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Effect of VVVF drives & PF Capacitors on Power Quality


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#1 normannicklette

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Posted 04 January 2003 - 05:53 AM

Mark

I work for a large Iron Ore Company and we run a Bulk PFC/Power Monitoring system. The system is generally well designed and work well. It uses Genius Power Track blocks for monitoring/control of the Cap Banks(total of around 20MVARS). We have two banks which were installed during a recent upgrade and they cause problems. This area has quite a few VVVF drives and the problem was that they would cause the DC link fuses to blow when the banks switched in. The system has time delays for switching in as well as delays so as to ensure the demand has not reduced since the close request was initiated. Some testing was done and someone came up with an idea that the banks should be locked out when the VVVF Drives were in operation and so the PLC was edited to delay closing and opening during operation. This did not solve the problem. We engaged a consultant to do monitoring but when the job was done the current monitoring did not operate so we do not have a result from this option.

Would you be able to give me a step by step explanation of what happens when the banks switch in or out and also the effect of the VVVF Drives being either in operation or on satndby. We have a total of 5 X 15 MVA transformers(Auto tapchanging) fed off the grid and the area where these cap banks is fed from is fed from one of these five 15 MVA transformers. Our incoming voltage is 66 kv and we reticulate 11 kv. The Cap Banks are connected to the 11 kv network of which we run three separate networks(because of the auto tapchangers). The PFC is used to correct the incoming Power Factor and is sized to match the line area loads so we generally end up with near enough to a power factor of 1 in line areas. The two cap banks in question are1.67 and 2.5 MVARS other banks in the syatem are a max value of 4.175 mvar and a minimum of 2.5 mavr. Hopefully I have supplied enough info.

Thanks in advance,

Norm

#2 marke

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Posted 04 January 2003 - 08:48 AM

Hello normannicklette

QUOTE

This area has quite a few VVVF drives and the problem was that they would cause the DC link fuses to blow when the banks switched in

This is not an uncommon problem and is caused by the voltage transients generated on the supply when the capacitors are switched in.
The capaciotrs and the supply inductance form a resonant circuit, and at switch on, there is a big inrush of current into the capacitors. If the supply was purely resistive, this would result in a downward voltage deflection, but because of the inductance of the supply, you will get some ringing. The ringing magnitude is inversly proportional to the supply impedance and load. i.e. high supply impedance and light load results in high transients.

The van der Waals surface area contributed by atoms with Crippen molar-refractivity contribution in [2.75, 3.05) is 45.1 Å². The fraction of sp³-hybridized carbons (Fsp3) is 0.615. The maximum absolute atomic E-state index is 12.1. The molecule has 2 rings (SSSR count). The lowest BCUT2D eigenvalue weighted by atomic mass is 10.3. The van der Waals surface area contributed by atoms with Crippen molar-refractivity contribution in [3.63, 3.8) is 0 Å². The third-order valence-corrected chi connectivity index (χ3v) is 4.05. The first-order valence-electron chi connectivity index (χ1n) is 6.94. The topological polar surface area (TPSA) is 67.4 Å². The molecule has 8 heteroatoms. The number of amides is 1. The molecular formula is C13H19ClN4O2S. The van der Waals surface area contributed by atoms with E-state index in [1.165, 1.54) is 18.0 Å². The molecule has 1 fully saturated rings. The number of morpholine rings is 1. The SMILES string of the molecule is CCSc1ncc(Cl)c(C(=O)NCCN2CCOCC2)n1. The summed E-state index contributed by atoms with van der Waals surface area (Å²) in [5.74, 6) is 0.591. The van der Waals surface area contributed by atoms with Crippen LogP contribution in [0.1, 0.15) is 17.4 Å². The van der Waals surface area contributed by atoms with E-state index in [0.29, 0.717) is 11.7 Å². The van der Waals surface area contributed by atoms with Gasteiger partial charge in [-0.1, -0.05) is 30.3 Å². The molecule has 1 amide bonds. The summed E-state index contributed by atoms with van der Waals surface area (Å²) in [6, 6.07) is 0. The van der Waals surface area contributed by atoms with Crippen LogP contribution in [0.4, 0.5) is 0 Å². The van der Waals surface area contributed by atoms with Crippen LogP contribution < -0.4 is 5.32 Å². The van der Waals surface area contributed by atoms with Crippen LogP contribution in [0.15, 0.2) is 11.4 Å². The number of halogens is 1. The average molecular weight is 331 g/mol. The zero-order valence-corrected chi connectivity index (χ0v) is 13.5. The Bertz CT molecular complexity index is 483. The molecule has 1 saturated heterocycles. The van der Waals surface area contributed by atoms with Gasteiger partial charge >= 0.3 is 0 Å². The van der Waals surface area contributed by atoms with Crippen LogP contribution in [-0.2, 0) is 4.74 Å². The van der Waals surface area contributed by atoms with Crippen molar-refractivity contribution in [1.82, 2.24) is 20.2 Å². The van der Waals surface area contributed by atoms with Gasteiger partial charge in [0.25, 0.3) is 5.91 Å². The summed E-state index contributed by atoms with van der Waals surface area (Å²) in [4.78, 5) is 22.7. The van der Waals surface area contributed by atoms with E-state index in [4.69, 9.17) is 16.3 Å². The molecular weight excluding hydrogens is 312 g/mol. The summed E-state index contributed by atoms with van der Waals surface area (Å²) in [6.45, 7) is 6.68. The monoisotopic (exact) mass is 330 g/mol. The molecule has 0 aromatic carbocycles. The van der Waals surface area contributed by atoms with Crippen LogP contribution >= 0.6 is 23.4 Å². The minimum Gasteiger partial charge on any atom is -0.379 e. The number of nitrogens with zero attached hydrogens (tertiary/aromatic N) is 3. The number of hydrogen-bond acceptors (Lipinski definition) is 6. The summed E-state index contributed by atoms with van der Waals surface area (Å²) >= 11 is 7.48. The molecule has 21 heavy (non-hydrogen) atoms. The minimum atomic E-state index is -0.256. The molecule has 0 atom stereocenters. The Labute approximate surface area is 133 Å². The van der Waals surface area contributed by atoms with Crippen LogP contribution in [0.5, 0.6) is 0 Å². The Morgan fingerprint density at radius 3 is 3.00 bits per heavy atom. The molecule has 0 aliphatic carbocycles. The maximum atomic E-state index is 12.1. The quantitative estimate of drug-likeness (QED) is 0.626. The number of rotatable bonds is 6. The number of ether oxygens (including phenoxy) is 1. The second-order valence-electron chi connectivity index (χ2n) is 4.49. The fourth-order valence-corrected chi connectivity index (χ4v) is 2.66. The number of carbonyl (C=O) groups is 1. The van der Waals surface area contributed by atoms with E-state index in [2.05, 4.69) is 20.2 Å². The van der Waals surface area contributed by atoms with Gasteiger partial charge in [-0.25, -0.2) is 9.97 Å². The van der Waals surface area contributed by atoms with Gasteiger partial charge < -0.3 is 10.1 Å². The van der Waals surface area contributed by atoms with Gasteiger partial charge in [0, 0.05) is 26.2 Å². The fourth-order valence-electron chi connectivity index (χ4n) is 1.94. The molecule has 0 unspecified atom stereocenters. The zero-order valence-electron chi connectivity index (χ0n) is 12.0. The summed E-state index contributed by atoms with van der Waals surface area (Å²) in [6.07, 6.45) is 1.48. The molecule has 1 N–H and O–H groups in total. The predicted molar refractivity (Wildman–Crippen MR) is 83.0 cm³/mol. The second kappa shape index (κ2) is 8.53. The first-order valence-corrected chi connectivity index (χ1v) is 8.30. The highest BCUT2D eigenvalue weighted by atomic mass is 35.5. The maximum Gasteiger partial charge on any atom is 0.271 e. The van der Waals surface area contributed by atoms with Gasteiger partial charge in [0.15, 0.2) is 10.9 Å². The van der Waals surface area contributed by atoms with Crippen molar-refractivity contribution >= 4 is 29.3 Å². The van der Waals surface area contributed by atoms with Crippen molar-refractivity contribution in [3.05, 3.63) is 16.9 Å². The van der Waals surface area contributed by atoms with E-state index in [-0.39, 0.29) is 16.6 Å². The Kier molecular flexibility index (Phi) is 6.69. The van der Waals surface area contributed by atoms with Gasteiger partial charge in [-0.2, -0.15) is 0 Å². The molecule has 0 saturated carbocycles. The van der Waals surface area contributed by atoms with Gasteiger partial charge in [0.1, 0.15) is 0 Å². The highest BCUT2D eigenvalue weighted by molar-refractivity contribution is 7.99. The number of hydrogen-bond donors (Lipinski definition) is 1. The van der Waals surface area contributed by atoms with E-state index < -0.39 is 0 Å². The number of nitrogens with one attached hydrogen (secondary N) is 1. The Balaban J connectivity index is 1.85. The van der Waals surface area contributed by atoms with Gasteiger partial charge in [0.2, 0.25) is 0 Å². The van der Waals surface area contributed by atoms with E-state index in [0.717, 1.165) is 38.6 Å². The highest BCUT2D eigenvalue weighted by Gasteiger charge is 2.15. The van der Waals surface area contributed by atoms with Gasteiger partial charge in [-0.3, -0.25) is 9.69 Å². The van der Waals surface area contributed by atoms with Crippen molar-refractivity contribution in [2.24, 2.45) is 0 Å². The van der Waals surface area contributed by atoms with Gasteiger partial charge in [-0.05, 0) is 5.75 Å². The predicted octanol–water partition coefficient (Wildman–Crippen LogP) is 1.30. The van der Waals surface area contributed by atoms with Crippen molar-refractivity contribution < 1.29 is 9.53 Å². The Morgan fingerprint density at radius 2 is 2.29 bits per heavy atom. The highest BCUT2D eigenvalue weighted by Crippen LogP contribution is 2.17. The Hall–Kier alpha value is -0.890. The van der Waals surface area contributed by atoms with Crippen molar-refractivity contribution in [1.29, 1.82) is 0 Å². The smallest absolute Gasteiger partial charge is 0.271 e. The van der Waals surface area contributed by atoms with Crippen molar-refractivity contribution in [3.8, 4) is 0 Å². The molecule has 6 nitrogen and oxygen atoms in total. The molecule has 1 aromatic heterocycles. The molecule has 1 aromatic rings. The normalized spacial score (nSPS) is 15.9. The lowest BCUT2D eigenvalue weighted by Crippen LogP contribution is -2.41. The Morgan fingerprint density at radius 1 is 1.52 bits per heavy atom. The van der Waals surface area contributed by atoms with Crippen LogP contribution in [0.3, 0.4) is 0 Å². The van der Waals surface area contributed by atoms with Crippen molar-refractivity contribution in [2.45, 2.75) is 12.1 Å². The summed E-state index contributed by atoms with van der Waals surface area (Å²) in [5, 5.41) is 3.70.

The transient voltage applied to the input of the VVVFs will cause an inrush of current into the DC link capacitors and that can cause the fuses to fail, or worse still, can cause the rectifiers to fail.
One solution, is to disable the correction when the drives are operating, (the harmonics generated by the drive inputs will cause additional current to flow in the correction capacitors and premature failure) but this can result in an undesirable increase of KVARs. Sometimes, minimising the size of the steps will minimise the size of the transients and will reduce the problem to an acceptable level. i.e. more smaller steps.
You could try adding detuning reactors in series with the capacitors. This will not eliminate the resonance, but will transfer alot of the ringing voltage across the reactors instead of across the load. It will also increase the high frequency impedance of the correction network, reducing the inrush current into the rectifiers and DC link capacitors. Detuning reactors will also reduce the effect of the drive created harmonics on the capaciotrs themselves.

Best regards,

#3 theDOG

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Posted 09 January 2003 - 01:00 AM

You could also try using a line reactor of 3%z connected as close as possible to the input of each of the drives. The reactor will affectively oppose any sudden change in current, and protect the drive. Also, does the drive have MOV protection for the input bridge? If not, I would suggest adding this, as the PFCC would also be creating quite large voltage transients.
You could also look at the PFCC switching method as Marke suggested.




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